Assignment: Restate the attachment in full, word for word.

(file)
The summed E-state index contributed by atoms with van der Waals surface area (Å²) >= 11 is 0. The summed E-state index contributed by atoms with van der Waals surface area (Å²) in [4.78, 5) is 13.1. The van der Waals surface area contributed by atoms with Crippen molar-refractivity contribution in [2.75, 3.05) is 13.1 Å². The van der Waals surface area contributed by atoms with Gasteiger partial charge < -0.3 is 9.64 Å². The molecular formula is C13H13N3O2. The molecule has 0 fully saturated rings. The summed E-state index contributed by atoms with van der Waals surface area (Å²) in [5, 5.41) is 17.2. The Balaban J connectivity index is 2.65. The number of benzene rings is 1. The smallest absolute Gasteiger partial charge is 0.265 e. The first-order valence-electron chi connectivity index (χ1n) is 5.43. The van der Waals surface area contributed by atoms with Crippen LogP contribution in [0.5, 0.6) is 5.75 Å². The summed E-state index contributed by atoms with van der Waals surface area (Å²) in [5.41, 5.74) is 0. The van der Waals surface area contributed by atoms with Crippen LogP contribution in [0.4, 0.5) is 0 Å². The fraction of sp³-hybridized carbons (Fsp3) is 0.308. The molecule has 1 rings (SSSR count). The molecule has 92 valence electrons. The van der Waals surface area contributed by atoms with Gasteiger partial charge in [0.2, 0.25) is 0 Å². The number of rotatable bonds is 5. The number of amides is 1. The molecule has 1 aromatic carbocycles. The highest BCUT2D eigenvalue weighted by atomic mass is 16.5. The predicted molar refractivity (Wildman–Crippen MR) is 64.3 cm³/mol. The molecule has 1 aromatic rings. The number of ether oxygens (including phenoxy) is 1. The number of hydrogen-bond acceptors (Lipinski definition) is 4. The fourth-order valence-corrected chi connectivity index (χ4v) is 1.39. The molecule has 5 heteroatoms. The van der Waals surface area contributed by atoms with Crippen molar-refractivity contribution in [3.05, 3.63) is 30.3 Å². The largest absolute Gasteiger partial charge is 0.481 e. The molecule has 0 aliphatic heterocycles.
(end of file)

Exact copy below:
The summed E-state index contributed by atoms with van der Waals surface area (Å²) >= 11 is 0. The summed E-state index contributed by atoms with van der Waals surface area (Å²) in [4.78, 5) is 13.1. The van der Waals surface area contributed by atoms with Crippen molar-refractivity contribution in [2.75, 3.05) is 13.1 Å². The van der Waals surface area contributed by atoms with Gasteiger partial charge < -0.3 is 9.64 Å². The molecular formula is C13H13N3O2. The molecule has 0 fully saturated rings. The summed E-state index contributed by atoms with van der Waals surface area (Å²) in [5, 5.41) is 17.2. The Balaban J connectivity index is 2.65. The number of benzene rings is 1. The smallest absolute Gasteiger partial charge is 0.265 e. The first-order valence-electron chi connectivity index (χ1n) is 5.43. The van der Waals surface area contributed by atoms with Crippen LogP contribution in [0.5, 0.6) is 5.75 Å². The summed E-state index contributed by atoms with van der Waals surface area (Å²) in [5.41, 5.74) is 0. The van der Waals surface area contributed by atoms with Crippen LogP contribution in [0.4, 0.5) is 0 Å². The fraction of sp³-hybridized carbons (Fsp3) is 0.308. The molecule has 1 rings (SSSR count). The molecule has 92 valence electrons. The van der Waals surface area contributed by atoms with Gasteiger partial charge in [0.2, 0.25) is 0 Å². The number of rotatable bonds is 5. The number of amides is 1. The molecule has 1 aromatic carbocycles. The highest BCUT2D eigenvalue weighted by atomic mass is 16.5. The predicted molar refractivity (Wildman–Crippen MR) is 64.3 cm³/mol. The molecule has 1 aromatic rings. The number of ether oxygens (including phenoxy) is 1. The number of hydrogen-bond acceptors (Lipinski definition) is 4. The fourth-order valence-corrected chi connectivity index (χ4v) is 1.39. The molecule has 5 heteroatoms. The van der Waals surface area contributed by atoms with Crippen molar-refractivity contribution in [3.05, 3.63) is 30.3 Å². The largest absolute Gasteiger partial charge is 0.481 e. The molecule has 0 aliphatic heterocycles.